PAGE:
Fairmont has formally removed shark fin from all
of its hotel menus in Asia.
As part of hotel brand’s Sustainable
Seafood initiative, which was launched in 2009, Fairmont's hotels
in Asia - Fairmont Singapore, Fairmont Beijing, Fairmont Yangcheng
Lake and the iconic Fairmont Peace Hotel in Shanghai - will no
longer feature shark fin on hotel menus including restaurant,
in-room and banquet service meals.
The move also spans the luxury hotel brand’s
global culinary operations.
“We're proud to be at the forefront of the
movement to stop serving shark fin. It's a logical step for
Fairmont, given our decades long work in greening our hotels and
our focus on providing guests with meals that are not only good
for them, but also good for the planet,” said Jean Michel Offe,
Fairmont's vice-president, food & beverage. “Our hotels are
constantly seeking ways to be more ethical in their menu choices
and have removed other at risk species under the guidance of reputable seafood watch organizations. Simply put, it's the right
thing to do.”
Fairmont Singapore, which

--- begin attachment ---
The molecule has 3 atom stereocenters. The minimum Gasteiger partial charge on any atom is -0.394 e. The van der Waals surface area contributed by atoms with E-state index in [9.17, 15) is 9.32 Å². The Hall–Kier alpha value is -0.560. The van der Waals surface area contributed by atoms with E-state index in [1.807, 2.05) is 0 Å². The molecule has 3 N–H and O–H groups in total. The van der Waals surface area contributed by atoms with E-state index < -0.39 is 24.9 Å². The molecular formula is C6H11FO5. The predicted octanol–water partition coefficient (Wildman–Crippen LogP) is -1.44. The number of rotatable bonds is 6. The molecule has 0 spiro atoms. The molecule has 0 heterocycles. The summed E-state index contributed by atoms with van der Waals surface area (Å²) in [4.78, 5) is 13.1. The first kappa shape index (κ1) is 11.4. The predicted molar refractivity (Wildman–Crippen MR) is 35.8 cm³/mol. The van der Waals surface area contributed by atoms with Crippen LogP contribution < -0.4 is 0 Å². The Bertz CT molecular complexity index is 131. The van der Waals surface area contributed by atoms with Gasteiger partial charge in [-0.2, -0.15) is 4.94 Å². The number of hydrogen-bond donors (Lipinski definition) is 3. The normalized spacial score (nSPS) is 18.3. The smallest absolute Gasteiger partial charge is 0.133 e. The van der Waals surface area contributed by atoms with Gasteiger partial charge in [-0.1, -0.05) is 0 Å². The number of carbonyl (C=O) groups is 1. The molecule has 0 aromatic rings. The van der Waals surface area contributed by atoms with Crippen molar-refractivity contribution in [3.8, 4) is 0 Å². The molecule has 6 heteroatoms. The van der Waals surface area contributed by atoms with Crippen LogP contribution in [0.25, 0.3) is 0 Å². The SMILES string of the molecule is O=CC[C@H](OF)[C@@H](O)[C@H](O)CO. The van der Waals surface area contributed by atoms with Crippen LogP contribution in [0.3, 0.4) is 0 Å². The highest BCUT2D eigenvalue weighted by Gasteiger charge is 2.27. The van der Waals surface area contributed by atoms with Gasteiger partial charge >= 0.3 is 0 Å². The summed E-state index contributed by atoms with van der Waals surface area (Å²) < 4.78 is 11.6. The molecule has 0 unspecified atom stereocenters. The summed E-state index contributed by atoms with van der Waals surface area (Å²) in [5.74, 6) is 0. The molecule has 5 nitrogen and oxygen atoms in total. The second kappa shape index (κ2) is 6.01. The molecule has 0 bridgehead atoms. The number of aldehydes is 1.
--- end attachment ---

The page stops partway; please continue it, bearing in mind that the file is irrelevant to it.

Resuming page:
removed shark fin soup from its menus in 2009, has used the World
Wildlife Fund's Singapore Seafood Guide as a directive when
selecting seafood products. The hotel's menus feature other
soups, including mud crab, or dishes like oysters and
green lipped mussels.
Looking to put its best ‘green’ foot
forward, Fairmont Beijing also took a progressive stance when it
became Fairmont’s first hotel in China to remove shark fin, an
ingredient that is mostly flavorless but has deep cultural and traditional significance, from its menus.
texture and consistency characteristics similar to shark fin,
while also enhancing the flavor of dishes, Chinese Chefs at
Fairmont are using alternatives like lobster, crab and scallops.
In 2009, Fairmont removed two
at-risk species, Bluefin Tuna and Chilean Sea Bass, from all hotel
See other recent news regarding: